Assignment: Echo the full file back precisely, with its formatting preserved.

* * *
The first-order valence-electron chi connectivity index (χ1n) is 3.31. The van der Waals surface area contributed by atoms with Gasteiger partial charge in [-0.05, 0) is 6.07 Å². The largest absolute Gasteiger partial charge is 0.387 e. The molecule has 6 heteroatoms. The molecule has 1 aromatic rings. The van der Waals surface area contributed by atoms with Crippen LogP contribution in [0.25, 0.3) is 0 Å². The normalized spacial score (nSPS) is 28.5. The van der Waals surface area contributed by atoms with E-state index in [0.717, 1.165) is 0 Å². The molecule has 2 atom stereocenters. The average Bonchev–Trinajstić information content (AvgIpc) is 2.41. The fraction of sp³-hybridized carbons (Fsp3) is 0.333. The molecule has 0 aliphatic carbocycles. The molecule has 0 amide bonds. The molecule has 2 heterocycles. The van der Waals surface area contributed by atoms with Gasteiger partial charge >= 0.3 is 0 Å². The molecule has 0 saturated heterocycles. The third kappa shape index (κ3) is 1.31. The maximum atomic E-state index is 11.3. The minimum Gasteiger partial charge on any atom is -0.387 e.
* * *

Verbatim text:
The first-order valence-electron chi connectivity index (χ1n) is 3.31. The van der Waals surface area contributed by atoms with Gasteiger partial charge in [-0.05, 0) is 6.07 Å². The largest absolute Gasteiger partial charge is 0.387 e. The molecule has 6 heteroatoms. The molecule has 1 aromatic rings. The van der Waals surface area contributed by atoms with Crippen LogP contribution in [0.25, 0.3) is 0 Å². The normalized spacial score (nSPS) is 28.5. The van der Waals surface area contributed by atoms with E-state index in [0.717, 1.165) is 0 Å². The molecule has 2 atom stereocenters. The average Bonchev–Trinajstić information content (AvgIpc) is 2.41. The fraction of sp³-hybridized carbons (Fsp3) is 0.333. The molecule has 0 aliphatic carbocycles. The molecule has 0 amide bonds. The molecule has 2 heterocycles. The van der Waals surface area contributed by atoms with Gasteiger partial charge >= 0.3 is 0 Å². The molecule has 0 saturated heterocycles. The third kappa shape index (κ3) is 1.31. The maximum atomic E-state index is 11.3. The minimum Gasteiger partial charge on any atom is -0.387 e.